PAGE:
Reports surfacing late last night suggest that Turkish Airlines is experiencing issues with the Pratt & Whitney engines fitted on some of its Airbus A321neos. As a result, three of the airline’s A321neos have been temporarily grounded for maintenance.
It looks like Turkish Airlines is the latest carrier in a lengthy list of airlines to suffer issues with their Pratt & Whitney engines. According to reports by Aeronews on Facebook, Turkish Airlines has been forced to temporarily remove three of its Airbus A321neos from operation so that engine maintenance can be carried out.
In total, Turkish Airlines operates a fleet of 15 Airbus A321neos, the first of which was delivered less than two years ago in July 2018. Of the three affected aircraft, one registered TC-LSD was delivered almost exactly a year ago on 22 February 2019.
Tweets posted on the HavArenaMedia Twitter account last night suggest that the three aircraft in question have been taken for maintenance due to damaged blade seals, which could potentially cause severe damage to the engine.
Not an isolated incident
In recent years both Rolls Royce and Pratt & Whitney, two of the ‘big three’ aero-engine manufacturers, have made headlines due to widespread issues with certain engines in their line-ups.
In the case of Pratt & Whitney, it’s been the PW1100G geared turbofan engine which has caused most of the trouble. The PW1100G has been fitted on a number of different aircraft, including the Airbus A320neo and the Airbus A321neo. The Airbus A220, which uses the PW1500G has had issues as well.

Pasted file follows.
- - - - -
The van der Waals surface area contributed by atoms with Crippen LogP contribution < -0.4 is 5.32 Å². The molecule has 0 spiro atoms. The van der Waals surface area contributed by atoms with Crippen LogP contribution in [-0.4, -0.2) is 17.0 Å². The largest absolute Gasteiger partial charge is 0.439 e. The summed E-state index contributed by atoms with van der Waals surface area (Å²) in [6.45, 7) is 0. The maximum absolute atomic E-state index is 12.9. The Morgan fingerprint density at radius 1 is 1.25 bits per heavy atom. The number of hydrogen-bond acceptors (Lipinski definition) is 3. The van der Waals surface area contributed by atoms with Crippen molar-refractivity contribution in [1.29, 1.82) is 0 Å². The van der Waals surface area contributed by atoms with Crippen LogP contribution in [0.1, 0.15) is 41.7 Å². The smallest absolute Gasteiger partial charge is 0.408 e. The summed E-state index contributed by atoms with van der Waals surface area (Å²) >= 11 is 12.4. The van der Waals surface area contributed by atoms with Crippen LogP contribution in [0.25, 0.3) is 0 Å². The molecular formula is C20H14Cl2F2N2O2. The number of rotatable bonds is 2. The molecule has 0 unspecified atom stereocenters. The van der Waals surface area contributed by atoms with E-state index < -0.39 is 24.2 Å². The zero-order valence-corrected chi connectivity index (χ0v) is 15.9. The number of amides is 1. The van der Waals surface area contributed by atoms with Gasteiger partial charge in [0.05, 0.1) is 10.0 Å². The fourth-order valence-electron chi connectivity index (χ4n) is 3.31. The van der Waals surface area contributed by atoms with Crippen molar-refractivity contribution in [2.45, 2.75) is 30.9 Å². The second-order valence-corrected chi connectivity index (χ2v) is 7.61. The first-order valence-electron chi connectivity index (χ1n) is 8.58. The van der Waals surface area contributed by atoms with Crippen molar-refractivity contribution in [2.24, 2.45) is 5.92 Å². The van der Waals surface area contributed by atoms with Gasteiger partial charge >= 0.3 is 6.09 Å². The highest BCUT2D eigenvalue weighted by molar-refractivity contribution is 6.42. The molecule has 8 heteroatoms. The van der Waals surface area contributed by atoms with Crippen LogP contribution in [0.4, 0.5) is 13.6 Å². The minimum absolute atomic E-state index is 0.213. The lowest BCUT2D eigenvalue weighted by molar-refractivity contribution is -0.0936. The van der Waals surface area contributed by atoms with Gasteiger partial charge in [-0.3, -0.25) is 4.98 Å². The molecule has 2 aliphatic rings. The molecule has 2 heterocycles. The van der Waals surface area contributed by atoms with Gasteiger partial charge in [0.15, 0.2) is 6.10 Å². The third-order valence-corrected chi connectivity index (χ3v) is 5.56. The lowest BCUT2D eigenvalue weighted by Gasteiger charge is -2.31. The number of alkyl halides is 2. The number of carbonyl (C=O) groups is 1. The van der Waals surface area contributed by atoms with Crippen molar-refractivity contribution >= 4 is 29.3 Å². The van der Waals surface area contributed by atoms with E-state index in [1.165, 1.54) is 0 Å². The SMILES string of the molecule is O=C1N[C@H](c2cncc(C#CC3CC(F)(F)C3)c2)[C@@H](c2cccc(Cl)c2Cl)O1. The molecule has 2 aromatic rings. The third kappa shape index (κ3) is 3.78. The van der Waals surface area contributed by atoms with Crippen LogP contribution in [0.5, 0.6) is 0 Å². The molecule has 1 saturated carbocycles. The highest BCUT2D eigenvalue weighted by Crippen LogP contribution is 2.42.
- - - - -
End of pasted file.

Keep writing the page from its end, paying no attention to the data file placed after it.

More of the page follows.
As a new generation turbofan engine, the model boasts significantly improved fuel efficiency over previous generation engines. The PW1100G was offered as one of the two ‘new engine options’ for the Airbus A320neo and the Airbus A321neo. The other option being CFM International’s LEAP-1A.
Other airlines which have experienced similar problems
Since the PW1100G went into service, there have been numerous small incidents that have forced many different airlines to remove their aircraft from operation in order for maintenance work to be carried out. The two airlines which have been affected more than any other are Indigo and GoAir, both of which operate in India.
Back in November, India’s Directorate General of Civil Aviation ordered Indigo to replace the Pratt & Whitney engines on its entire Airbus A320neo fleet, which consists of 98 aircraft in total. Indigo had been suffering widespread engine failures across its Airbus A320neo fleet, but whilst other carriers had reported more issues than normal with the PW1100G, Indigo’s numbers were comparatively through the roof.
While India’s atmospheric conditions are hotter and more humid than most other regions, which may well affect engine performance, an investigation revealed that operating practices were likely the main cause of Indigo’s issues. The Directorate General of Civil Aviation discovered that Indigo’s pilots were throttling up too hard during take-off, which was damaging the PW1100G engines.
While it’s not on the same scale as Indigo’s case, the removal of the three Airbus A321neos from Turkish Airlines’ fleet highlights the underlying issues with the engines themselves.
Simple Flying has reached out to Turkish Airlines with a request for comment on its Airbus A321neos, and we’ll update this article once we receive more information.